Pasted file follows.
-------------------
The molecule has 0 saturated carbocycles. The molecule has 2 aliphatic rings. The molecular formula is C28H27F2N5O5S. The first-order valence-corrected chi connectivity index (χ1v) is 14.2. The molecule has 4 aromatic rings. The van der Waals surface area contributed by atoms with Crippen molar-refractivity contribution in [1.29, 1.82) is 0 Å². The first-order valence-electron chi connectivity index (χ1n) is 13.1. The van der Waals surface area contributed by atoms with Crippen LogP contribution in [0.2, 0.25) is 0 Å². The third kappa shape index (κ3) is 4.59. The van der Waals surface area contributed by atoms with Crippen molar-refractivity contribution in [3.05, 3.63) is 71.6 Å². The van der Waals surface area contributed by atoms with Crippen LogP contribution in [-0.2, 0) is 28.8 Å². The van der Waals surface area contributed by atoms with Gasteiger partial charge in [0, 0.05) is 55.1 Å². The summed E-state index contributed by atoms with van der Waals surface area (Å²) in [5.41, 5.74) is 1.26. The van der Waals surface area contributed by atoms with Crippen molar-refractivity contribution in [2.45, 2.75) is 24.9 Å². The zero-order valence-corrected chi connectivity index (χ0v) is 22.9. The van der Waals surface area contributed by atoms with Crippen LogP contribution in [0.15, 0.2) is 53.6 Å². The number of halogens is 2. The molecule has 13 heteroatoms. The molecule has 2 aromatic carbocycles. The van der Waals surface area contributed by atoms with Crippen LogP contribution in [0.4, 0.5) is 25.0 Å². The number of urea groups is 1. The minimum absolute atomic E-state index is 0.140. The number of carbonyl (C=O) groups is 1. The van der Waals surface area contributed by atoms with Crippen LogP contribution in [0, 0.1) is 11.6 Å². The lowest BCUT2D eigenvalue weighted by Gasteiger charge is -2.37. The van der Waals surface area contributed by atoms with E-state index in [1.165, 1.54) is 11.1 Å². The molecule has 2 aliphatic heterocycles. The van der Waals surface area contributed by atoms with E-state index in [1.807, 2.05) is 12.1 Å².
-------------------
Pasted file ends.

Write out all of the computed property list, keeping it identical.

The molecule has 0 saturated carbocycles. The molecule has 2 aliphatic rings. The molecular formula is C28H27F2N5O5S. The first-order valence-corrected chi connectivity index (χ1v) is 14.2. The molecule has 4 aromatic rings. The van der Waals surface area contributed by atoms with Crippen molar-refractivity contribution in [1.29, 1.82) is 0 Å². The first-order valence-electron chi connectivity index (χ1n) is 13.1. The van der Waals surface area contributed by atoms with Crippen LogP contribution in [0.2, 0.25) is 0 Å². The third kappa shape index (κ3) is 4.59. The van der Waals surface area contributed by atoms with Crippen molar-refractivity contribution in [3.05, 3.63) is 71.6 Å². The van der Waals surface area contributed by atoms with Crippen LogP contribution in [-0.2, 0) is 28.8 Å². The van der Waals surface area contributed by atoms with Gasteiger partial charge in [0, 0.05) is 55.1 Å². The summed E-state index contributed by atoms with van der Waals surface area (Å²) in [5.41, 5.74) is 1.26. The van der Waals surface area contributed by atoms with Crippen molar-refractivity contribution in [2.45, 2.75) is 24.9 Å². The zero-order valence-corrected chi connectivity index (χ0v) is 22.9. The van der Waals surface area contributed by atoms with Crippen LogP contribution in [0.15, 0.2) is 53.6 Å². The number of halogens is 2. The molecule has 13 heteroatoms. The molecule has 2 aromatic carbocycles. The van der Waals surface area contributed by atoms with Crippen LogP contribution in [0.4, 0.5) is 25.0 Å². The number of urea groups is 1. The minimum absolute atomic E-state index is 0.140. The number of carbonyl (C=O) groups is 1. The van der Waals surface area contributed by atoms with Crippen LogP contribution in [0, 0.1) is 11.6 Å². The lowest BCUT2D eigenvalue weighted by Gasteiger charge is -2.37. The van der Waals surface area contributed by atoms with E-state index in [1.165, 1.54) is 11.1 Å². The molecule has 2 aliphatic heterocycles. The van der Waals surface area contributed by atoms with E-state index in [1.807, 2.05) is 12.1 Å².